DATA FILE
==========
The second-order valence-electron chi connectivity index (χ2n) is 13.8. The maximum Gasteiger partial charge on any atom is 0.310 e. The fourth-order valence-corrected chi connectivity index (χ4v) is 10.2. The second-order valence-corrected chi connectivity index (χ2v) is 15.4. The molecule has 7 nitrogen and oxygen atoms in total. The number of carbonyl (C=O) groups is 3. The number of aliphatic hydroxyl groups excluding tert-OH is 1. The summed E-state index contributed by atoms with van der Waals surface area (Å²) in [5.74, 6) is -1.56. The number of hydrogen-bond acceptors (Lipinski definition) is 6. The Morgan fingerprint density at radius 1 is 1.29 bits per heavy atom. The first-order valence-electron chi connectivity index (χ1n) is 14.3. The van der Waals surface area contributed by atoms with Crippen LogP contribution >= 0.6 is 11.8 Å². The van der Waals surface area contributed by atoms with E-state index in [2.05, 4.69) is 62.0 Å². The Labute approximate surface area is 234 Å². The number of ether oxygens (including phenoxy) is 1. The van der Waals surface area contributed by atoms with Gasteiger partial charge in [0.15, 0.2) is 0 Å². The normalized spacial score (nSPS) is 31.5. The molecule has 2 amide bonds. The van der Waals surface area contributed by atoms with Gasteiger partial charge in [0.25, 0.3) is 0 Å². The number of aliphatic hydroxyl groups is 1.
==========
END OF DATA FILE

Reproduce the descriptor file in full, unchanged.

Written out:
The second-order valence-electron chi connectivity index (χ2n) is 13.8. The maximum Gasteiger partial charge on any atom is 0.310 e. The fourth-order valence-corrected chi connectivity index (χ4v) is 10.2. The second-order valence-corrected chi connectivity index (χ2v) is 15.4. The molecule has 7 nitrogen and oxygen atoms in total. The number of carbonyl (C=O) groups is 3. The number of aliphatic hydroxyl groups excluding tert-OH is 1. The summed E-state index contributed by atoms with van der Waals surface area (Å²) in [5.74, 6) is -1.56. The number of hydrogen-bond acceptors (Lipinski definition) is 6. The Morgan fingerprint density at radius 1 is 1.29 bits per heavy atom. The first-order valence-electron chi connectivity index (χ1n) is 14.3. The van der Waals surface area contributed by atoms with Crippen LogP contribution >= 0.6 is 11.8 Å². The van der Waals surface area contributed by atoms with E-state index in [2.05, 4.69) is 62.0 Å². The Labute approximate surface area is 234 Å². The number of ether oxygens (including phenoxy) is 1. The van der Waals surface area contributed by atoms with Gasteiger partial charge in [0.15, 0.2) is 0 Å². The normalized spacial score (nSPS) is 31.5. The molecule has 2 amide bonds. The van der Waals surface area contributed by atoms with Gasteiger partial charge in [0.25, 0.3) is 0 Å². The number of aliphatic hydroxyl groups is 1.